well to punch up to 100 km/h I'd stay in third gear and extract all that power from the ICE before I climb that hill. Then coast till your hearts content.
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Old 02-22-2006, 04:29 PM   #7
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engine braking

Hey I down shifted to 3rd the other day going down a hill and my MPG dropped to 66mpg doing 40mph if I left it in 5th it would be like 120-150mpg. Looks like the xB does NOT shut down the injectors when you back off the gas . . . at least not in 3rd gear.
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Old 02-22-2006, 04:34 PM   #8
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Re: hill driving techniques

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Originally Posted by MetroMPG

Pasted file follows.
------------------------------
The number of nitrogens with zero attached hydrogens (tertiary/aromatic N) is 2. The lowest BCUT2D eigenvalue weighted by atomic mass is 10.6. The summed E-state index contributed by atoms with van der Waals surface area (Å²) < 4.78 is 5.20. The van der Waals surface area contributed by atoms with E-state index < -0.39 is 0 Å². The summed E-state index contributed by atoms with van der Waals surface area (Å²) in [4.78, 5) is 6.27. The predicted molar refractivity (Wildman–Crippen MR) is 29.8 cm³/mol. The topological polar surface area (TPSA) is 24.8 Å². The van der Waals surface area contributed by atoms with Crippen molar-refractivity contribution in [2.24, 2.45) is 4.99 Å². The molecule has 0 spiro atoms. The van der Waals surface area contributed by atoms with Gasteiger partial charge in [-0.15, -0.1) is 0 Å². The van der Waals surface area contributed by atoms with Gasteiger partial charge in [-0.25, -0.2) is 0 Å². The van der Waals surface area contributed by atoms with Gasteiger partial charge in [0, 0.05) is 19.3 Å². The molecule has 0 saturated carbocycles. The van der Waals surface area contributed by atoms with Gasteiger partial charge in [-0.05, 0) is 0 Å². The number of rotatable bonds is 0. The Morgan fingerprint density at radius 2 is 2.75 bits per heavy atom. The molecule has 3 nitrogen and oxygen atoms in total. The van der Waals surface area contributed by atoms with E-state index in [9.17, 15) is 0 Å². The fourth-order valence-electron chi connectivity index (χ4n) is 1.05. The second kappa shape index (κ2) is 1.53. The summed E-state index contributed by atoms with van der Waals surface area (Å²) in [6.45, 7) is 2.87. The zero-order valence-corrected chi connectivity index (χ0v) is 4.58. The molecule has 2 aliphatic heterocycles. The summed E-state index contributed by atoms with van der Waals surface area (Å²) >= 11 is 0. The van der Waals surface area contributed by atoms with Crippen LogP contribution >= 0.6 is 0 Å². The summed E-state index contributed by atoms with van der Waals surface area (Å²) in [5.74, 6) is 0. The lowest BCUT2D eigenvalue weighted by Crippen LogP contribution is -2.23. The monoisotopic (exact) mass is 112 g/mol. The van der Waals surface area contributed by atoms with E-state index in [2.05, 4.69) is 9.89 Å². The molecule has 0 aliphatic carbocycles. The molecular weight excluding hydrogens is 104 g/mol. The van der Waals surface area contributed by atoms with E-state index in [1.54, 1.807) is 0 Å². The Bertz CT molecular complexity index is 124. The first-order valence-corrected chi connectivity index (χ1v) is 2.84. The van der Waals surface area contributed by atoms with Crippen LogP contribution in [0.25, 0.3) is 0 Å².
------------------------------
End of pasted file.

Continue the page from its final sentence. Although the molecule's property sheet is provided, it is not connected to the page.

Quote:
Originally Posted by krousdb
I went 4 times around the loop one way and then the other way. One way I got 80+ MPG. The other way I got 50+ MPG. Can you guess which was which? This one I have test data for. :-)
knowing you're a consummate glider, i'd guess you're getting your best mileage when you "invest" energy for a relatively short duration on the steep incline, and "recoup" that investment over a longer duration on the other, less steep, side.
Bingo! This is teken into consideration during my commute. I choose the steep climbs and long gradual decline rather than vice versa. It also impacts the order in which I run my errands.

Have I ever mentioned that my wife thinks I am a nut? ;-)
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Old 02-22-2006, 04:39 PM   #9
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Re: engine braking

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Originally Posted by JanGeo